What is a foreclosure surplus?
In a foreclosure, your house or condominium can be sold to pay what you still owe on your mortgage. If your property sells for more than the amount you owe on your home, this extra money is called a surplus.
Collecting a surplus generally ends the foreclosure. Once the surplus is given out, you will not be able to appeal the foreclosure. If you think the foreclosure was wrong, talk to a lawyer before filing any papers to collect your surplus
Who can get a surplus?
The owner of the house or condominium can collect the surplus. You do not have to hire anyone to help you with a surplus. The entire process is based on forms that you can fill out.
Even if you hire a lawyer, you will still have to sign the forms, appear in court with your photo ID, and collect the surplus check when it is ready. There are very few exceptions to this. These rules are in place to protect you from dishonest people who try to take a percentage of the surplus or steal the surplus by pretending to be you.
You can also collect a surplus for someone else if the person died and you are their heir. You can do this by opening a probate estate. This is a more complex legal process, so you will probably need a lawyer to help you.
If the person's total estate was less than $100,000, including the surplus, you may be able to avoid opening a probate estate. When the estate is less than $100,000 you can use a Small Estate Affidavit instead of going through probate. You probably do not need to hire a lawyer if this is the case.
If there is more than one heir, all heirs will have to agree to share the surplus, fill out the paperwork, and appear in court. If there is not an agreement to share the surplus, you will need to hire a lawyer.
A person living in a foreclosed property as a tenant may not collect a surplus.
How do I know if I have a surplus?
If there is a surplus after your property is sold, the foreclosing attorney or officer will send you a Notice of Surplus. This is usually sent to the foreclosed property address unless you have given the court a new address.
If you don't get a notice, or you received it but can't find it now, you can still find out whether there was a surplus in your case. To find out if there is a surplus, go to the circuit clerk's office in your county.
You must bring identification and fill out a form to be allowed to look at the file. You will need your case number (it appears in the top right corner of all your court papers).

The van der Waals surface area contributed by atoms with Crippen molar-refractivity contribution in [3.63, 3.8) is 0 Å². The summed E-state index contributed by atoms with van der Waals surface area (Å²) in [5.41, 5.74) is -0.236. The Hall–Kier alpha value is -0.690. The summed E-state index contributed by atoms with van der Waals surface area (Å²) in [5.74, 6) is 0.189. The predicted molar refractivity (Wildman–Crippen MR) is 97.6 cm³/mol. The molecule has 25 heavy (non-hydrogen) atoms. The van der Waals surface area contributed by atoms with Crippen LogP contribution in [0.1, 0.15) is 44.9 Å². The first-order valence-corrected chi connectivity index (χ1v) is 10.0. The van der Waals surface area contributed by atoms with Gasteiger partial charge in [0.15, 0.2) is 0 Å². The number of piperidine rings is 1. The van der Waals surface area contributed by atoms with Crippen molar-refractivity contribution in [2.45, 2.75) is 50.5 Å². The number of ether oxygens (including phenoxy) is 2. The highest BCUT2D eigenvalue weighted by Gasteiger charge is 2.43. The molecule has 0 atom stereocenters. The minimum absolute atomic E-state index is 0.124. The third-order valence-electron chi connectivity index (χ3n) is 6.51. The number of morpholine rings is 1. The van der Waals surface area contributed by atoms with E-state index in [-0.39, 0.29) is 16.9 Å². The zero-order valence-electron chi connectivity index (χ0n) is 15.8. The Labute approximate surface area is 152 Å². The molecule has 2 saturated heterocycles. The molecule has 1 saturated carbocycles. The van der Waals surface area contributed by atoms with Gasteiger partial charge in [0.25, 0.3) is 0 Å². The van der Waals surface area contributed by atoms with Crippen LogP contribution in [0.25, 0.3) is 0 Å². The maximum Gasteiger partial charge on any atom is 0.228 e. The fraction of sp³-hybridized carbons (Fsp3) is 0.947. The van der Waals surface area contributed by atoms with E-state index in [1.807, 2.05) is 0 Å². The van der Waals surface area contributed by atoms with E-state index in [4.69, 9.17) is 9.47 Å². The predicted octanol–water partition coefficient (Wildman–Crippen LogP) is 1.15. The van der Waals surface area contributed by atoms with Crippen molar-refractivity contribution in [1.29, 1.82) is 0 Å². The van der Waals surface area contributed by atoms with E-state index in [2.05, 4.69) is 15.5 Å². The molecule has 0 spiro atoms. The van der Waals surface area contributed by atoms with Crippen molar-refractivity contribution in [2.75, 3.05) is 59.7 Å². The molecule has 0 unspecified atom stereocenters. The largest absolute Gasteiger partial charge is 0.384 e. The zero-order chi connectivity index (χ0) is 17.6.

When you get the court file, look for the Report of Sale. The Report of Sale should list the amount of your surplus. If the Report of Sale is not in the file, the amount of the surplus, if any, is sometimes listed in the Order Approving Sale.
If you cannot find the papers you need, ask to speak to a supervisor in the circuit clerk's office. The supervisor can help you find a microfiche copy.
You cannot remove papers from, or add papers to, your file. You may make copies, though. Remember to bring change for this. You do not need a certified copy, which is expensive. You only need a photocopy.
In Cook County, you can find information about your case by looking up your case online.
How do I get my surplus?
After there is a final order of foreclosure, you can petition the court for the surplus funds. You must fill out a Petition to Turnover Surplus Funds, and any other forms required by the court, and file them with the circuit clerk.
After you have filled out the paperwork, you must wait 30 days until the foreclosure on your property has been finalized. Once there has been a final judgment on your foreclosure, you are able to send in your forms to get any surplus.
After the papers for the surplus have been filed, you will receive an order from the judge that will give you the right to money based on the surplus from your foreclosure. Take this order to the office that is holding your surplus. This office will then process the order, which takes approximately 10 business days, and the surplus funds will be released.
Does it matter if I filed a bankruptcy in the past?
If you have filed a bankruptcy, it is possible that your creditors might claim a right to some of your surplus funds. You should discuss your surplus with your bankruptcy lawyer. If your bankruptcy case has already been closed, you may have to reopen your bankruptcy case.
If you do want a lawyer, be careful. There are many people who will try to take advantage of you by charging to collect your surplus. Many of these are not lawyers and are operating illegally. Others are lawyers who may not be doing a very good job.
If you do hire a lawyer, you should only hire a lawyer who offers to do the work for a reasonable hourly fee, a flat fee or no fee. Never pay a fee that is a percentage of your surplus. If they charge you a fee, they should give you a written contract that clearly explains your rights and responsibilities and how you will be billed.
The total cost for collecting a surplus should not be very much at all compared to the amount of money you are collecting in the surplus. Unless there is some complicating factor, you really should not need a lawyer to collect your surplus.